In the last few years there’s been plenty written about Shack. Liverpool’s great-lost band, hampered through misfortune and tragic mishap. They’re the stuff of muso-pub banter legend. The unfulfilled promise of the Head brothers has proven irresistible to music journalists, seduced by this Liverpool 4-piece possessing that oh-so-rare mix of kitchen-sink grit and heart-breaking vision. On the back of this, they signed to Oasis’ record label, put out a “Best Of…”, even had a documentary made that you can see online.
But back in 1996, before You Tube and My Space and everything else we’ve now got on cyber-tap, I was sixteen and soaked in sound, and Shack seemed pretty much unheard of. I’d occasionally find a few long-toothed hacks and die-harders from Liverpool who could remember their 80s synth-heavy Ian Broudie produced debut “Zilch”, or the earlier incarnation from the Head brothers, The Pale Fountains. Music was everything to me in those days, dissecting records, always on the lookout, prowling through second-hand shops and record fairs for elusive 12-inches. On Mondays, you’d find me after school in Our Price scanning through the latest singles or bussing up to buy the new 45 from Berwick Street. Wednesdays were special – NME came out. Without fail, I’d be in the canteen at lunchtime immersed. “Cool Britannia” was upon us – New Labour, new sounds. Noel Gallagher shaking hands with Tony Blair at number 10. Damian Hirst and Tracy Emin doing their respective things. Style came before substance, it suddenly became fashionable to be from England, and to have something to say, even if you weren’t 100% what it was you were saying. There were reams of these new bands, most shit, a few shockingly, and even fewer decent. Playing live on TFI Friday seemed to be the credentials that made each of these groups, and looking back, most didn’t really get beyond that footnote status.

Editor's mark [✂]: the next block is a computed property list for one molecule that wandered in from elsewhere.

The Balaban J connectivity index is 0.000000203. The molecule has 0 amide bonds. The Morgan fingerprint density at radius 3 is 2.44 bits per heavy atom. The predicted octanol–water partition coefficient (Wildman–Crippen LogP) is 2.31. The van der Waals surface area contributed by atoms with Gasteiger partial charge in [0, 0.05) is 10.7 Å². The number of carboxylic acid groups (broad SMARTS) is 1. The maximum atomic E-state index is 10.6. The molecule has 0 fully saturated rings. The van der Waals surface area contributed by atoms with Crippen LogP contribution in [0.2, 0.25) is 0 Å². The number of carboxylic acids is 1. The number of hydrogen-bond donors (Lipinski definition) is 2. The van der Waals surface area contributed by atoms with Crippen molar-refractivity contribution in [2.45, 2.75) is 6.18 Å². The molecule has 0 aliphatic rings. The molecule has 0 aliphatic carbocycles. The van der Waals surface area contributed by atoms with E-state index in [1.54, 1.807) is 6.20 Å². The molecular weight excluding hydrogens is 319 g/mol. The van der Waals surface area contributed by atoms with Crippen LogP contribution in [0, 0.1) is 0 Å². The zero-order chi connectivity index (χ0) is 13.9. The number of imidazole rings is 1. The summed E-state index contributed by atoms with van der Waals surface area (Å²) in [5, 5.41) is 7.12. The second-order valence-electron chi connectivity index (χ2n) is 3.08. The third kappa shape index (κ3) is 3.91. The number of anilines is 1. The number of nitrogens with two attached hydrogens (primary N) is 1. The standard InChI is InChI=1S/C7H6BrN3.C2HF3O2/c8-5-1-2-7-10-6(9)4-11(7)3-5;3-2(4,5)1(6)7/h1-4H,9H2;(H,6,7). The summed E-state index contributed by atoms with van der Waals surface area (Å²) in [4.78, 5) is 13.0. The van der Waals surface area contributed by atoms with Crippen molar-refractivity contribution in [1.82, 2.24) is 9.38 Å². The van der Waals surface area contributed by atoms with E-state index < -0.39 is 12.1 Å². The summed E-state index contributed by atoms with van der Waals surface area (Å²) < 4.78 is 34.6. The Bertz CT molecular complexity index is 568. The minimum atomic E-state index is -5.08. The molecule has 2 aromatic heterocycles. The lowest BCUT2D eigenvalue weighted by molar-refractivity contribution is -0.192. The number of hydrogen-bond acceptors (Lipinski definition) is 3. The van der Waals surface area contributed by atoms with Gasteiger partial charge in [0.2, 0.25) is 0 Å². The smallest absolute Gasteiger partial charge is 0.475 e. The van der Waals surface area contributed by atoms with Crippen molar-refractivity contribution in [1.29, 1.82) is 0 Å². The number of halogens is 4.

But that was cool. They were great times. I was learning to write and play myself, learning to listen too. After the shoe-gazing post-baggy hangover from the early 90s, there seemed to be a freshness and simplicity to what I was hearing. I liked the vision of the bands like Cast or Oasis, even if the actual songs lacked the depth that demanded repeat listens: “I’m gonna fly, up in the sky, so very high, yeah-yeah-yeah!”